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  1. ArchDaily
  2. Projects
  3. Houses
  4. Argentina
  5. Estudio Aire
  6. 2007
  7. Caja House / Estudio Aire

Caja House / Estudio Aire

  • 00:00 - 2 April, 2010
Caja House / Estudio Aire
Caja House / Estudio Aire, © Leonardo Finotti
© Leonardo Finotti

© Leonardo Finotti © Leonardo Finotti © Leonardo Finotti © Leonardo Finotti + 22

  • Architects

    Estudio Aire / Juan German Guardati, Roman Renzi, Virginia Kahanoff
  • Location

    Santa Fe, Argentina
  • Collaborators

    Gustavo Sattler, Matias Agostino, Maximiliano Rossini, Damian Plouganou
  • Area

    235.0 m2
  • Project Year

    2007
  • Photographs

Text description provided by the architects. The project was developed between personal wills and external demands. We enjoy  narrating this process without too much  theory but with architectural responsibility  and enthusiasm instead.

© Leonardo Finotti
© Leonardo Finotti

During the first meetings we tried to talk with our clients about architecture itself not specifically a home project. We realised it was our opportunity to develop something different between both parties. We were very enthusiastic for we could  have the possibility of reviewing our architectural repertoire. At the beginning there were no specific orders, which arrived as time passed by and started working together. We had  feeling to work as a team , sometimes sharing some points of view concerning  design, some others not.

© Leonardo Finotti
© Leonardo Finotti

Our clients were much concerned with the issue of privacy and intimacy as regards life in private neighborhoods such as Kentucky, so we considered it important to be able to appreciate from the inside the decisions taken (morphology, geometry, materials, how to manipulate the natural lighting) rather than the criteria used in such spaces so far.

We started working on a criteria based on a central open space . Little by little it became  more radical and the rest of the situations began to subordinate to the yard. We were questioning the modern language leading elements to an almost  primitive instance .The concept of continuous space extends beyond the physical limit of covered surface. The Interior unroofed surface regulates the link with the outside world. One of the faces is an opening with two glass doors. Opening completely enabling to redefine the concept of externality and integrating  the rest of the area.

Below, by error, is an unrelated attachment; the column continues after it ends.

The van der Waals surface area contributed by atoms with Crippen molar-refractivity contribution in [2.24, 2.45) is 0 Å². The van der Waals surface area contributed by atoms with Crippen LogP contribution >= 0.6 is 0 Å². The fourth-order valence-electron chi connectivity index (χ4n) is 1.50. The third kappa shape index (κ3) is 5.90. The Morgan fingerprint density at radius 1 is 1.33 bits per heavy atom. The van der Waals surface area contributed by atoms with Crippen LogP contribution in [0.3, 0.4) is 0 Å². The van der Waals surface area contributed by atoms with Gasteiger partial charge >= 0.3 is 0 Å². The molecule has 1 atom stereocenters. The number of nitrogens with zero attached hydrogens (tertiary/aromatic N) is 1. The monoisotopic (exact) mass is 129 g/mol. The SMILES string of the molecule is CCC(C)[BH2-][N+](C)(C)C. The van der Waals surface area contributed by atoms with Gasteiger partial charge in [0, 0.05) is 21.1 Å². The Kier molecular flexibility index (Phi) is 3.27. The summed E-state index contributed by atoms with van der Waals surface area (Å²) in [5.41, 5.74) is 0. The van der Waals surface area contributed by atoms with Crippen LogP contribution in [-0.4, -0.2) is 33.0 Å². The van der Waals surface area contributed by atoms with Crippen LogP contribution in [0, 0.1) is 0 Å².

© Leonardo Finotti
© Leonardo Finotti

The water here incorporates the built mass reflexes. The House becomes its own landscape.  Fragmentation in the section cover is another particular moment of thought and analysis which occurs  not only to  fill the interior of light but to establish a link with nature, incorporating the sky.

In general we usually describe our work as a box with a yard inside it denoting a formal will at first place. However the best is inside,  the richer inner space as a result of it . With two photographs from outside the story would be resolved, but it would be impossible from the  inside. The strongest effort was to decide about what not to be done or how to make it simpler .

© Leonardo Finotti
© Leonardo Finotti

We came to only four materials. On top  "white" dominates all items, aluminum resolves openings to the inner patio , the metal for the perimeter gates and glass for transparent and translucent cladding. This reduction is the reaction to a need to avoid excessive thinking of achieving simplicity as a concept.

We are satisfied for having being able to provide a contemporary answer leaving aside modern language. Now that the work has been completed we have began to look in time to more distant  examples of it. The colonial House is the first example that appeared. The potential of the yard, the opening  toit,  the gallery, tectonics condition, force walls, the dispossession of ornamentation, the height of the Interior. We are now studying the pompeyana House , which carry this same situations to a more primitive and radical state .  All this working under the concept of modern space.

We believe that the contemporary does not have to do with a completely new production or with an indiscriminate repetition of recipes. We are interested in reviewing everything that has already been produced and intervene as little as possible. We have very clear it  is almost ridiculous since our activity lies in filling free spaces . This paradox is which obsessively leads us to focus on the space resulting of it through the manipulation of shapes. We love thinking  that we produce air.

© Leonardo Finotti
© Leonardo Finotti

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Cite: "Caja House / Estudio Aire" 02 Apr 2010. ArchDaily. Accessed . <https://www.archdaily.com/54746/caja-house-estudio-aire/> ISSN 0719-8884
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